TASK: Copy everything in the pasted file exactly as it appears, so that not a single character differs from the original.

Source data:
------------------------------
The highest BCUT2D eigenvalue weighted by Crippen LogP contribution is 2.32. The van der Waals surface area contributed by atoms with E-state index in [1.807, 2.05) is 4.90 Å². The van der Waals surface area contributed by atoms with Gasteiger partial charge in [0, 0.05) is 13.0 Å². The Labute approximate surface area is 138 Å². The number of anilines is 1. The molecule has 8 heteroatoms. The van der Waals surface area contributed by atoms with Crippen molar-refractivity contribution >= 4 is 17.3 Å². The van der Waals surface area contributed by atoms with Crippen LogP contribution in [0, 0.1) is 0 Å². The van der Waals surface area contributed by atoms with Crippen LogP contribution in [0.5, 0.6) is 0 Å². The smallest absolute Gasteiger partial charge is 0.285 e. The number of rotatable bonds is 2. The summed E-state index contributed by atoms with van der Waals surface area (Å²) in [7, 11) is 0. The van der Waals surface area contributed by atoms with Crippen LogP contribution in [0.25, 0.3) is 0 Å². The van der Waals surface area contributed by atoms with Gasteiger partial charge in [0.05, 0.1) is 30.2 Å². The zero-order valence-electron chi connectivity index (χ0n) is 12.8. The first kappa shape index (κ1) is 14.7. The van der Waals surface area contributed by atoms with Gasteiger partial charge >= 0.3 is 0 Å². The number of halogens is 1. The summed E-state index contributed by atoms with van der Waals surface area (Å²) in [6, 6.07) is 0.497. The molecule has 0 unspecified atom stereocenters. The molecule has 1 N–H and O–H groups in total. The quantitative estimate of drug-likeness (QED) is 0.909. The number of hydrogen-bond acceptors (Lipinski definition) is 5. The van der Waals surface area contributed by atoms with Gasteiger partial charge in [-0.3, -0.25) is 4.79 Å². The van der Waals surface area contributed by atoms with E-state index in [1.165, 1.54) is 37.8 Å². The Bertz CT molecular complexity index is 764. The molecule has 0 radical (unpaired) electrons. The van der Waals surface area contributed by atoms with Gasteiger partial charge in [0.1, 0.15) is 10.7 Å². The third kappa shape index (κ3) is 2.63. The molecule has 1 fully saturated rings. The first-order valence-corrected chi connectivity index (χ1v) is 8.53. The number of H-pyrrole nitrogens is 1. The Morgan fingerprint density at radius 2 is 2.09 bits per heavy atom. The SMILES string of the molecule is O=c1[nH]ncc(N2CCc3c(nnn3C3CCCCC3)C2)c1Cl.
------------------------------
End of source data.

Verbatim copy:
The highest BCUT2D eigenvalue weighted by Crippen LogP contribution is 2.32. The van der Waals surface area contributed by atoms with E-state index in [1.807, 2.05) is 4.90 Å². The van der Waals surface area contributed by atoms with Gasteiger partial charge in [0, 0.05) is 13.0 Å². The Labute approximate surface area is 138 Å². The number of anilines is 1. The molecule has 8 heteroatoms. The van der Waals surface area contributed by atoms with Crippen molar-refractivity contribution >= 4 is 17.3 Å². The van der Waals surface area contributed by atoms with Crippen LogP contribution in [0, 0.1) is 0 Å². The van der Waals surface area contributed by atoms with Crippen LogP contribution in [0.5, 0.6) is 0 Å². The smallest absolute Gasteiger partial charge is 0.285 e. The number of rotatable bonds is 2. The summed E-state index contributed by atoms with van der Waals surface area (Å²) in [7, 11) is 0. The van der Waals surface area contributed by atoms with Crippen LogP contribution in [0.25, 0.3) is 0 Å². The van der Waals surface area contributed by atoms with Gasteiger partial charge in [0.05, 0.1) is 30.2 Å². The zero-order valence-electron chi connectivity index (χ0n) is 12.8. The first kappa shape index (κ1) is 14.7. The van der Waals surface area contributed by atoms with Gasteiger partial charge >= 0.3 is 0 Å². The number of halogens is 1. The summed E-state index contributed by atoms with van der Waals surface area (Å²) in [6, 6.07) is 0.497. The molecule has 0 unspecified atom stereocenters. The molecule has 1 N–H and O–H groups in total. The quantitative estimate of drug-likeness (QED) is 0.909. The number of hydrogen-bond acceptors (Lipinski definition) is 5. The van der Waals surface area contributed by atoms with Gasteiger partial charge in [-0.3, -0.25) is 4.79 Å². The van der Waals surface area contributed by atoms with E-state index in [1.165, 1.54) is 37.8 Å². The Bertz CT molecular complexity index is 764. The molecule has 0 radical (unpaired) electrons. The van der Waals surface area contributed by atoms with Gasteiger partial charge in [0.1, 0.15) is 10.7 Å². The third kappa shape index (κ3) is 2.63. The molecule has 1 fully saturated rings. The first-order valence-corrected chi connectivity index (χ1v) is 8.53. The number of H-pyrrole nitrogens is 1. The Morgan fingerprint density at radius 2 is 2.09 bits per heavy atom. The SMILES string of the molecule is O=c1[nH]ncc(N2CCc3c(nnn3C3CCCCC3)C2)c1Cl.